While we are out in the garden making the most of our green spaces in the summer sun, our eyes can’t help but dart over to our tired-looking garden bench. You can make sprucing up your bench a fun summer project and here’s how.

 

Material musts

Whether made of iron, stone or wooden, there’s a quick fix to get your bench looking its best.

1. Wood

Wooden garden furniture will naturally age to a silvery grey colour. A lick of paint or oil will give it a new lease of life and help protect it come the winter too.

Start by cleaning it down by removing all cobwebs, dirt and dust. Any weathered patches can be lightly sanded and then you will want to clean it using a bucket of soapy water.

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Finally, some good quality teak oil will really brighten up the look of your hardwood furniture and help to shield it from the elements. Apply the oil by using a rag and rubbing it in gently whilst following the grain. Follow the instructions on the pack. More often than not, you can add more than one coat for a deeper finish—just ensure the first coat dries before you apply the next.

2. Iron

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Though your wrought iron furniture can live outside year-round, they are prone to rust. Gently rub off any rust by using a wire wool pad and then scrub it down with soapy water to remove any residue.

Once it’s dried and sanded sufficiently, you can begin to refresh the paintwork so that it looks tiptop—and what a difference a fresh coat of paint can do.

Exterior-grade enamel paint can work just fine for such a job, but you can buy specialist paint which is applied directly to the rust to create a tough barrier that helps repel moisture. This will help to prevent rust build-up in the future. Now’s an opportunity for you to play around with paint colours as well. A fresh forest-green shade may be just the thing to revamp your furniture into wrought-iron reverie, so try something new to lift the look of your patio.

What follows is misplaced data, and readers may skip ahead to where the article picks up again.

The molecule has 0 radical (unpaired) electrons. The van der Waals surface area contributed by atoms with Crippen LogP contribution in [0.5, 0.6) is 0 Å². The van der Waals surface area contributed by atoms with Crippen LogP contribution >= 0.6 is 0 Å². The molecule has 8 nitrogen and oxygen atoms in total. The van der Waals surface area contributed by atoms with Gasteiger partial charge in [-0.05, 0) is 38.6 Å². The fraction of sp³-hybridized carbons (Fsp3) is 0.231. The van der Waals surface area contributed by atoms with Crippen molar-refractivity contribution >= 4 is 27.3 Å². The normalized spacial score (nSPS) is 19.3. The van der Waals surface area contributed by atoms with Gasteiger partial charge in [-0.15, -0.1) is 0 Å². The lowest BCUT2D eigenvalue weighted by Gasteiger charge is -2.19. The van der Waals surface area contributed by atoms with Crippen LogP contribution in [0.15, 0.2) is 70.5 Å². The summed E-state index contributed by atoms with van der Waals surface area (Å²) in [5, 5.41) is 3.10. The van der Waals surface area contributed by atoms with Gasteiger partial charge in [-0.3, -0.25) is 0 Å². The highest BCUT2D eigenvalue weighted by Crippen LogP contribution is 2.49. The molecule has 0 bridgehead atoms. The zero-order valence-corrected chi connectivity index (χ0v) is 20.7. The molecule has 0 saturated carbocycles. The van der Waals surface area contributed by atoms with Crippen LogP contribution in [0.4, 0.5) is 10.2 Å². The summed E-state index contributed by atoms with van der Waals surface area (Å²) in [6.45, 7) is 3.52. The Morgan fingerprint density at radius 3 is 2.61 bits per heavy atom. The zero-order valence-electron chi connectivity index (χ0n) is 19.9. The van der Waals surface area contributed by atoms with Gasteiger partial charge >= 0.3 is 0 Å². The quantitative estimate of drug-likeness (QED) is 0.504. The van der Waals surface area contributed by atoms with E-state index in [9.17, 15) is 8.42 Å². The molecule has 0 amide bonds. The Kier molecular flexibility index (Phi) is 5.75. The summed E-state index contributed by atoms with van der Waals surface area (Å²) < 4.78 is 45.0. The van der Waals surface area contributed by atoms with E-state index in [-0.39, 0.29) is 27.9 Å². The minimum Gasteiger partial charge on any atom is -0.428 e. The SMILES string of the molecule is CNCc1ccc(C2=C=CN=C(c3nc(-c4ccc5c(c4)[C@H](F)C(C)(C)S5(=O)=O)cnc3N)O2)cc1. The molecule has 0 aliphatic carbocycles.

3. Stone

 

A stone garden bench can look really striking, but you may find with time that it begins to look weathered. Giving it a quick once over is fairly straightforward and can make a marvellous difference.

You want to rinse down your stone bench until it is thoroughly wet as this will prevent it from reabsorbing any residue which may be leftover.

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Take a scrubbing brush and, using a pH-neutral detergent, work over the surface removing stains as you go.

Brushing in a circular pattern will help to breakdown lichens, moss, or algae that are growing on the surface. They naturally appear over time but you can buy special algae-removing solutions which will help remove them with very little elbow grease—this one is water-based so it’s safe to use on a multitude of stone surfaces.

Garden furniture gives us a great opportunity to spend quality time in our gardens. So, for a bench that beckons you to rest your bones, keep on top of these easy restoration tips and you can sit and watch your garden grow.

Spring is on its way, see my post on spring pollinators:

Or check out my Pinterest board for more ideas:

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Spring pollinators
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